New Report Says Concentrates are the Fast Growing Favorite Among Consumers

Concentrates create product diversity. Will this form of cannabis eventually become more popular than flower? A report by BDS Analytics suggests it might.
New Report Says Concentrates are the Fast Growing Favorite Among Consumers
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Marijuana concentrates are the fastest growing product category in the cannabis industry, according to data released by Arcview Market Research on Tuesday. Projections for legal cannabis sales in the United States were produced in conjunction with BDS Analytics and are contained in the report “Concentrates: The Hottest Product Category in Cannabis.”

According to the data from Arcview, consumer sales of cannabis concentrates will grow by 49 percent in the second half of 2018, reaching a total of $2.9 billion. The research firm expects concentrates to be the second most popular cannabis product category with consumers after marijuana flower.

Dr. Markus Roggen, the vice president for extraction at OutCo Labs near San Diego, California, told High Times via email that the variety of concentrates available offer many new alternatives for cannabis consumers.

“Concentrates are the obvious future of cannabis because they allow for novel products such as oils, sauce, live rosin, tinctures, edibles, and topicals, which new consumers are more comfortable with than flower, as [it] removes the classic ‘stoner’ image from cannabis consumption,” said Roggen.

Legalization Leads to Innovation

Roggen noted that many firms are committing resources to further innovation in the production of cannabis concentrates.

“The entire industry has been investing heavily in research to develop the next generation of products,” said Roggen. “Here at OutCo our focus has been on high-terpene extracts, specifically, vape oil that maintains and represents the full-spectrum, pure cannabis plant as closely as possible.”

Troy Dayton is the CEO of the Arcview Group, the parent company of Arcview Market Research. He said in a release that sales of cannabis oils, vape cartridges, wax, shatter, and similar products continue to gain popularity with American consumers.

“As the cannabis industry matures, we’ll likely see new product categories catch fire with consumers,” said Dayton. “Concentrates are the first category to do that, but it’s just the beginning of a revolution in how cannabis is consumed now that it’s becoming legal around the world.”

Cannabis concentrates are expected to make up 27 percent of total sales of cannabis products in 2018. That is up from just 10 percent of sales only four years ago. More than half of the sales from the concentrates product category are expected to come from pre-filled vaporizer cartridges. Arcview predicts that vape cartridges will continue to be the dominant product in the category for at least the next five years.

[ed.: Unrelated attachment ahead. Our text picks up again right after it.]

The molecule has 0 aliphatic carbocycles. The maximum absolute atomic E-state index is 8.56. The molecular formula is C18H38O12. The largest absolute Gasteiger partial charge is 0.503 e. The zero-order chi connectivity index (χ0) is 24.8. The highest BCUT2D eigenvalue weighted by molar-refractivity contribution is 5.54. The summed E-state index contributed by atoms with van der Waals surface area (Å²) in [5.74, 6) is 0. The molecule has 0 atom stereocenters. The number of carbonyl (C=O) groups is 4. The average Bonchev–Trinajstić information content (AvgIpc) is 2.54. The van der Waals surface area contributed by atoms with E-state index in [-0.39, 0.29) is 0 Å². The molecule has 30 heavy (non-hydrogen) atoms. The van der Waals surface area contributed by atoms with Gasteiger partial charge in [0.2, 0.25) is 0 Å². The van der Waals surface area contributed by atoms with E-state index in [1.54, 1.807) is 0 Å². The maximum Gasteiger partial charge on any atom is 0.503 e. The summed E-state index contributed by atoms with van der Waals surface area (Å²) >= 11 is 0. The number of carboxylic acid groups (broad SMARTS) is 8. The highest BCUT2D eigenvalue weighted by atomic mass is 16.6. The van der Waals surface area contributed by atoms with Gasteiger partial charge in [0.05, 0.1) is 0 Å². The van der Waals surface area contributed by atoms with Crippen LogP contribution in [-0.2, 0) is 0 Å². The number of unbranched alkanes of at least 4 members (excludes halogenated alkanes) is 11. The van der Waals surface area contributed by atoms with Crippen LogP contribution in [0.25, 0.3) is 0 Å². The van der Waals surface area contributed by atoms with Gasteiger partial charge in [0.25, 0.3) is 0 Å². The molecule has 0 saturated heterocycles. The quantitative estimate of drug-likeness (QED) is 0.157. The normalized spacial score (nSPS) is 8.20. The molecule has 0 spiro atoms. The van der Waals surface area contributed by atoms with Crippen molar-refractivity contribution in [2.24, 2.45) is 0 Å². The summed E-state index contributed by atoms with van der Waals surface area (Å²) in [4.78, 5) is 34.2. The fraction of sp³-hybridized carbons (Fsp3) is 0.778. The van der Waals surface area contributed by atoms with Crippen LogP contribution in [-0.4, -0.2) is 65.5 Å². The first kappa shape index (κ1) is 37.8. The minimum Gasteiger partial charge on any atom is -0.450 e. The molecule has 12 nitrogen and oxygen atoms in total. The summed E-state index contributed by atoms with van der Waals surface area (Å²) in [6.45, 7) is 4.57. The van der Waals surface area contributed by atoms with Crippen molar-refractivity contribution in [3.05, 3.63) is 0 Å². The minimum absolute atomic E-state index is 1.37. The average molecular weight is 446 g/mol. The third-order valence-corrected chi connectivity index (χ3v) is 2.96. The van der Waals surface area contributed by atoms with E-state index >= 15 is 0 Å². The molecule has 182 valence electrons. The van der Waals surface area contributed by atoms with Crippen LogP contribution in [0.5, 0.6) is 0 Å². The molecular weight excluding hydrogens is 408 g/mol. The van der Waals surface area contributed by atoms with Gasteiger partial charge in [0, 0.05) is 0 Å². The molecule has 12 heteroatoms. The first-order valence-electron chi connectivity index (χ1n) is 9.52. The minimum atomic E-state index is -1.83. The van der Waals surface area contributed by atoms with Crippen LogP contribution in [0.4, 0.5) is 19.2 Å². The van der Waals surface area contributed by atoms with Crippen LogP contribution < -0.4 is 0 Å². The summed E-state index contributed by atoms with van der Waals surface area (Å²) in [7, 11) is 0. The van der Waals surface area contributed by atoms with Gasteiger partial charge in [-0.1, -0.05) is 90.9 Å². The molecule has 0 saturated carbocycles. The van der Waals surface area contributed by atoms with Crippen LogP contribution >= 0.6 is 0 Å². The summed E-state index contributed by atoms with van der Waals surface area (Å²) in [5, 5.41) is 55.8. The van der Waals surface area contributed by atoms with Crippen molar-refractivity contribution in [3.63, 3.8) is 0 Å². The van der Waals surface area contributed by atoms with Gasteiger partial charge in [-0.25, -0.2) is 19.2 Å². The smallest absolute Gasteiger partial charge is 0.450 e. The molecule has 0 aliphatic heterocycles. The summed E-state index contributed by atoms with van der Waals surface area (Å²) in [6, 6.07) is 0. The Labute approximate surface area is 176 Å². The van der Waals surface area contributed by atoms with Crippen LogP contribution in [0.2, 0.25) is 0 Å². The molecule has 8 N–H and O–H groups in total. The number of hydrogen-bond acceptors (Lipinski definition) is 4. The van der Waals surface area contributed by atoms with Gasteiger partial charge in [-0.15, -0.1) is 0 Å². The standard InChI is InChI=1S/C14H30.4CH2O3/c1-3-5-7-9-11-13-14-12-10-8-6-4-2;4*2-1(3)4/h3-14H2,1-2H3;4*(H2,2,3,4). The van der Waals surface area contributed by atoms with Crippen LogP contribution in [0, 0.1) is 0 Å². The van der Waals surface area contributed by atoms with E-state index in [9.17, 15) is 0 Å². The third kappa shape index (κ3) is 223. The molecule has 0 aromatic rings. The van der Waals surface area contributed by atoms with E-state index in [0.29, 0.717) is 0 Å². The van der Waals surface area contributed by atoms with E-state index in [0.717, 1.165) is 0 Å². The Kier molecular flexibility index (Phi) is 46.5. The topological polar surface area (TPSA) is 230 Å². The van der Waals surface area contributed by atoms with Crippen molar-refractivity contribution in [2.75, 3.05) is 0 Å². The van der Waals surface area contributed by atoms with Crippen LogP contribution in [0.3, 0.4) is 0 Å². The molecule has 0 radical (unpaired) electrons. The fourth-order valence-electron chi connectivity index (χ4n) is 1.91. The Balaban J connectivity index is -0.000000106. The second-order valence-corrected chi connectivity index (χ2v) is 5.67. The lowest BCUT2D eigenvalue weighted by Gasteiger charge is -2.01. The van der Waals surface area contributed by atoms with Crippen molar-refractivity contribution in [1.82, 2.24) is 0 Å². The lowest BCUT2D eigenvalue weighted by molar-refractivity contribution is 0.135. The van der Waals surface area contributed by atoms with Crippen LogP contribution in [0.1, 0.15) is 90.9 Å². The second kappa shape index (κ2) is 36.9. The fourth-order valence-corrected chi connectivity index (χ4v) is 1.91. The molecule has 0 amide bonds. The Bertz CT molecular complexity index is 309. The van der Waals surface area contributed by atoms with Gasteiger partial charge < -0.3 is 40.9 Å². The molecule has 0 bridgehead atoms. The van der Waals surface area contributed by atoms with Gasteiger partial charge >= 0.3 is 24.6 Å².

By 2022, sales of cannabis concentrates are expected to reach a total of $8.4 billion in annual sales, nearly equaling the $8.5 billion is estimated sales of marijuana flower that year.

Vape Cartridges Offer Convenience

Vape cartridges offer consumers an option for consuming cannabis that can be clean, convenient, discreet, and simple to use. Tom Adams is the managing director of industry intelligence for BDS Analytics, a cannabis consumer research firm based in Boulder, Colorado. He said that concentrates continue the evolution of cannabis culture that has been going on for millennia.

“Technology is revolutionizing a product category that began as hand-rubbed hash in the Middle East centuries ago,” Adams said. “We believe the growth of the concentrate market will continue as the cannabis industry evolves and consumers look toward new and innovative delivery methods that fit their lifestyles.”

Adams told Bloomberg that many consumers see vape pens as a better option for consuming cannabis.

“Walking down the street and smoking a big, fat joint is not very discreet,” Adams said. “Taking a quiet hit on a vape pen is very discreet.”

Despite the explosive growth of cannabis concentrates, Adams believes that given a more liberal regulatory environment, sales would be even higher.

“It would be happening quicker, except there are so many limitations on it,” said Adams. “Lots of medical states allow flower only.”

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